Esteban Romero Frías
GrinUGR, a group on Digital Cultures at the University of Granada, and its Dutch connection
Although my first visit to the eHumanities Group was in March 2014, this was not the first time I met Sally Wyatt, Andrea Scharnhorst, Jeannette Haagsma and Anja de Haas. I met them in September 2010 at the Virtual Knowledge Studio (VKS); just a few months after defending my PhD Thesis at the University of Granada (Spain). I was eager to meet other researchers and to discover new approaches and perspectives on digital cultures in society and academia. With this purpose, I started a visit of 3 months at the VKS, at that time lead by Paul Wouters. I found a group that was successful in bringing together researchers with very different backgrounds, who shared an interest in the new forms of knowledge that Internet and other technologies were making possible.
2010 was a difficult year for the center, indeed it meant its end. However, at least two projects came out of its legacy. First, the eHumanities Group, where I recently had the opportunity to present the second project I just referred to: GrinUGR – a Co-Laboratory on Digital Cultures in Social Sciences and Humanities, at the University of Granada.
At the VKS, as it is still today at the eHumanities Group, Thursdays were the days when research meetings took place, coordinated back then by Nick Jankowski. It was probably the most stimulating moment in the week. Particularly I was excited about the idea of attending a presentation about a topic related to Internet, Data Visualization, Digital Cultures, etc. in which all the participants, irrespective of their background, gave their opinions, suggestions, criticisms, creating a very intellectually enriching experience.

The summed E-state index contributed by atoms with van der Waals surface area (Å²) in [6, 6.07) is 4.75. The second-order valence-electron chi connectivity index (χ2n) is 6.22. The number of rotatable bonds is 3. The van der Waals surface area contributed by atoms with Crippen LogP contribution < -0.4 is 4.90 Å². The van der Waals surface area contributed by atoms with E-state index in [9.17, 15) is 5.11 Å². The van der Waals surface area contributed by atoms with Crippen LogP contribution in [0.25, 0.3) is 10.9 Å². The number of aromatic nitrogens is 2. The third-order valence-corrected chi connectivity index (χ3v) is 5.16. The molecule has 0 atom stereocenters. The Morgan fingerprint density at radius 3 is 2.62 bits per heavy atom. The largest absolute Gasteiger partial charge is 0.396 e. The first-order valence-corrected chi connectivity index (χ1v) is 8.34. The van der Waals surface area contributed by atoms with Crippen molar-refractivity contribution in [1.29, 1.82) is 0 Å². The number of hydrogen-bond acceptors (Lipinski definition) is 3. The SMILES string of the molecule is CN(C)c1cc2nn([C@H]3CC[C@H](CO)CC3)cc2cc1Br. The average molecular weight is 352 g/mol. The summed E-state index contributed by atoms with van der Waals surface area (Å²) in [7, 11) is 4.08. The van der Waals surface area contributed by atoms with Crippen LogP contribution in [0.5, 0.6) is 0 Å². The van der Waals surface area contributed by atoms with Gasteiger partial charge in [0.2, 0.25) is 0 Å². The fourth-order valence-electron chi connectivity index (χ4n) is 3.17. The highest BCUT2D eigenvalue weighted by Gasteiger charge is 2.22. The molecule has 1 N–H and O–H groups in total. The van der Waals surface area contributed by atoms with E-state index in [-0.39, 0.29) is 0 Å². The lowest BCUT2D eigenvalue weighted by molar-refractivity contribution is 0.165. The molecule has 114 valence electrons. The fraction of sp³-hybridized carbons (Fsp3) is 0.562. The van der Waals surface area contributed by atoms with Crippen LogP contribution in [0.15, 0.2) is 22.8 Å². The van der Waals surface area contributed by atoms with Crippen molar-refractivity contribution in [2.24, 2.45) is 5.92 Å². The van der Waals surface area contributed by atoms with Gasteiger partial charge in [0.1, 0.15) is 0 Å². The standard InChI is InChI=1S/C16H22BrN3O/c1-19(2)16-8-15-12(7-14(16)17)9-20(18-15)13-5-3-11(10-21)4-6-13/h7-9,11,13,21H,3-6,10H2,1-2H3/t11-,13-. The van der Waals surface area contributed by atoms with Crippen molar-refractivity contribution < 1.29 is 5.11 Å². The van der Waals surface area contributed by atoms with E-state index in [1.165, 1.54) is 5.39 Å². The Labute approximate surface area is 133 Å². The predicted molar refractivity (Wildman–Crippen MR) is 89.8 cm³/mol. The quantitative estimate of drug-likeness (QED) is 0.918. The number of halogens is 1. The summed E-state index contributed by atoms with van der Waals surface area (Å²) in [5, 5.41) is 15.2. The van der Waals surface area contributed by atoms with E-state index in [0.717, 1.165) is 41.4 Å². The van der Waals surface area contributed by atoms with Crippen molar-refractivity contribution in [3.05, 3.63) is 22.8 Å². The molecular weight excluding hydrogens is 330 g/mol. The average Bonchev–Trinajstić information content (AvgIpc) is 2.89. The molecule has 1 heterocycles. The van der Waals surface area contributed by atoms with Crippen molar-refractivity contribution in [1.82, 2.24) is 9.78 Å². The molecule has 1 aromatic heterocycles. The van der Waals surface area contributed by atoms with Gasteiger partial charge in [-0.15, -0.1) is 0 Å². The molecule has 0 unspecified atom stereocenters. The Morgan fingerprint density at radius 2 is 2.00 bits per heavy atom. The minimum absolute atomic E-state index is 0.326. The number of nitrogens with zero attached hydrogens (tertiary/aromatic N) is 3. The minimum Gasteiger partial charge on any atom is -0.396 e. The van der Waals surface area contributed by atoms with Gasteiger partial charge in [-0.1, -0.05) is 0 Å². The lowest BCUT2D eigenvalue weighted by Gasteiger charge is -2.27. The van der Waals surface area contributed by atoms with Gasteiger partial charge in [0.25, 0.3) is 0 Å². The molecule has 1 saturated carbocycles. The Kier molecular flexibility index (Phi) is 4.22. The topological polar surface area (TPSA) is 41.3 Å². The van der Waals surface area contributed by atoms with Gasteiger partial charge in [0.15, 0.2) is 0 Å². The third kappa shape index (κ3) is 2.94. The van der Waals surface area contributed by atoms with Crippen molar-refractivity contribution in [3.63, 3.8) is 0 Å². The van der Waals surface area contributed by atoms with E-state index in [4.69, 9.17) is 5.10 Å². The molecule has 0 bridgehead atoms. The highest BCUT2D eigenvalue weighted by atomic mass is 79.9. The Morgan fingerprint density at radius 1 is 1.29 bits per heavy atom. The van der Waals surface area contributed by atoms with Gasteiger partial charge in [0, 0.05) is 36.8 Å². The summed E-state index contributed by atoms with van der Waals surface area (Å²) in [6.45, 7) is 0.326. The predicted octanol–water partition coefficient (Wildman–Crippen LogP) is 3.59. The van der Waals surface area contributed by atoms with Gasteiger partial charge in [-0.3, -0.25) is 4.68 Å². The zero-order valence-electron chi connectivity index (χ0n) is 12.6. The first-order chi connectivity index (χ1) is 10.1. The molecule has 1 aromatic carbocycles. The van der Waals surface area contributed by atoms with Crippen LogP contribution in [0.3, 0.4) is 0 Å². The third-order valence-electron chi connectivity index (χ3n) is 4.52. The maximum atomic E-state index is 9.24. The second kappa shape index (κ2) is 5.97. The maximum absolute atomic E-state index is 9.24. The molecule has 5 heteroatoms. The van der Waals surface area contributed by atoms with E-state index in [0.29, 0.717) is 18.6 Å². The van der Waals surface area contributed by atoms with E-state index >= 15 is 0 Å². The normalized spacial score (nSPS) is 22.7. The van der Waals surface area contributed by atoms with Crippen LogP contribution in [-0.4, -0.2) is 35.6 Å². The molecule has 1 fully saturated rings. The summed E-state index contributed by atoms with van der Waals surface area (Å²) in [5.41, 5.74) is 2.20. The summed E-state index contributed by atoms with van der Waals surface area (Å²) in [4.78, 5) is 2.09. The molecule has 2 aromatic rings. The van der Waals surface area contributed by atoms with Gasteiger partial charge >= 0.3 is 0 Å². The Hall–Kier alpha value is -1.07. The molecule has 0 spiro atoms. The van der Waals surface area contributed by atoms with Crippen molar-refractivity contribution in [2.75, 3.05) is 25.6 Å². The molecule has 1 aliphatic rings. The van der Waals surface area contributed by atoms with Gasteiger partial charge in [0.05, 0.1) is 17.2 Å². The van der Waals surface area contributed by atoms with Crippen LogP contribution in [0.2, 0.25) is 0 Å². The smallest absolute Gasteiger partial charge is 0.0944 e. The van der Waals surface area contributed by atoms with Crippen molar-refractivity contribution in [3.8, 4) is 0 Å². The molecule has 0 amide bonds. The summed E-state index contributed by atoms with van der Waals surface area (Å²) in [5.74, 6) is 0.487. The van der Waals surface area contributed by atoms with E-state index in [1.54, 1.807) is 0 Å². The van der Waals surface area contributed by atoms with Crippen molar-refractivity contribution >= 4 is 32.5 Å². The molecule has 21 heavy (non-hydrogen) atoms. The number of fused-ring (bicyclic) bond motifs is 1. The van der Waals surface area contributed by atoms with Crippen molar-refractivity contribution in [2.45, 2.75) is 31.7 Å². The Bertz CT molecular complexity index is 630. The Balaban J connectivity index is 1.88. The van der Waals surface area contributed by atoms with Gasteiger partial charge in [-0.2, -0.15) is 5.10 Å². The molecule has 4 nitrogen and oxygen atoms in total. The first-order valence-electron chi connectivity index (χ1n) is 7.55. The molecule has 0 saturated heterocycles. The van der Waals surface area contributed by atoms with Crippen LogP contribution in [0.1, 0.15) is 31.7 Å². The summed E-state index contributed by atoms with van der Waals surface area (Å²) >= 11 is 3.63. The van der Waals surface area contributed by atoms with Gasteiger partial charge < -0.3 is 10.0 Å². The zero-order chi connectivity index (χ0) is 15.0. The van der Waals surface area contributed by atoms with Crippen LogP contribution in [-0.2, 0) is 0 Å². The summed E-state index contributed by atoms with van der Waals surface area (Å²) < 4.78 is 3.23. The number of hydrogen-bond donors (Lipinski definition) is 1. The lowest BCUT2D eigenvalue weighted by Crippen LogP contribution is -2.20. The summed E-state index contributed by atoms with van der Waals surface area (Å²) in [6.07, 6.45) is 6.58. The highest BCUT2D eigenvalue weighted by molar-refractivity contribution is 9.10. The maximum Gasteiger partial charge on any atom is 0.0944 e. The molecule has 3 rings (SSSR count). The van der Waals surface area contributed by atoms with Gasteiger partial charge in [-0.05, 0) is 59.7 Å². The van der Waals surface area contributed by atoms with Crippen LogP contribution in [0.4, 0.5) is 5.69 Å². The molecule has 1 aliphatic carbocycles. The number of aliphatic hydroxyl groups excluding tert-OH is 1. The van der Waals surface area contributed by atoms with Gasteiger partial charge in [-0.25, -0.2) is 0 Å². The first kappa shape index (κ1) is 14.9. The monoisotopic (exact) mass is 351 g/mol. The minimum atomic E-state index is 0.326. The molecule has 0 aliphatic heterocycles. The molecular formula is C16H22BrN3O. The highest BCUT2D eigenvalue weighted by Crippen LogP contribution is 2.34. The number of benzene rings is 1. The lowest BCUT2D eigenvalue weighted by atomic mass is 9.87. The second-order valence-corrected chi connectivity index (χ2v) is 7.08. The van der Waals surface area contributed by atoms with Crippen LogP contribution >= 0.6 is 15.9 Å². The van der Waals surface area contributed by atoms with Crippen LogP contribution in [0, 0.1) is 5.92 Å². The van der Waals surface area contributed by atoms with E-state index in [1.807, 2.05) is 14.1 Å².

Once I had returned to the University of Granada I thought: if this can happen in a relatively small community, why not try the same approach in my academic community with more than 3000 researchers and lecturers?
Undoubtedly it was challenging… but this is exactly what I did.
The first meeting of the group, on 12th May 2011, was the result of an open call distributed through the mailing list of the University of Granada searching for people interested in using Internet in their research or teaching. More than 60 people coming from a wide variety of faculties and research centers attended the session. The proposal was to create a “GRoup of INternet at the University of Granada” (GrinUGR) with the following goals: learning freely and critically from other colleagues, sharing teaching and researching experiences, and networking.
After 3 years of events, GrinUGR is defined as a Co-Laboratory on Digital Cultures in Social Sciences and Humanities. Its identity is hybrid: not being part of the formal structure of the University of Granada but being able to generate projects and getting people together.
Some of the events and projects organised are (webpages in Spanish):
• I Conference on Digital Social Science and Humanities at the University of Granada.
• THATCamp UGR 2013.
• GrinWeek (2nd edition), a week about open digital cultures for learning in the 21th Century.
• Learning Week 2013.
• “Atlas of Digital Humanities and Social Sciences in Spanish and Portuguese“: a project that aims to give visibility to the Spanish and Portuguese speaking community of digital scholars.
Extended information about these projects can be found in the presentation I gave at the eHumanities Group on 13 March 2014.
(http://estebanromero.com/; twitter @polisea)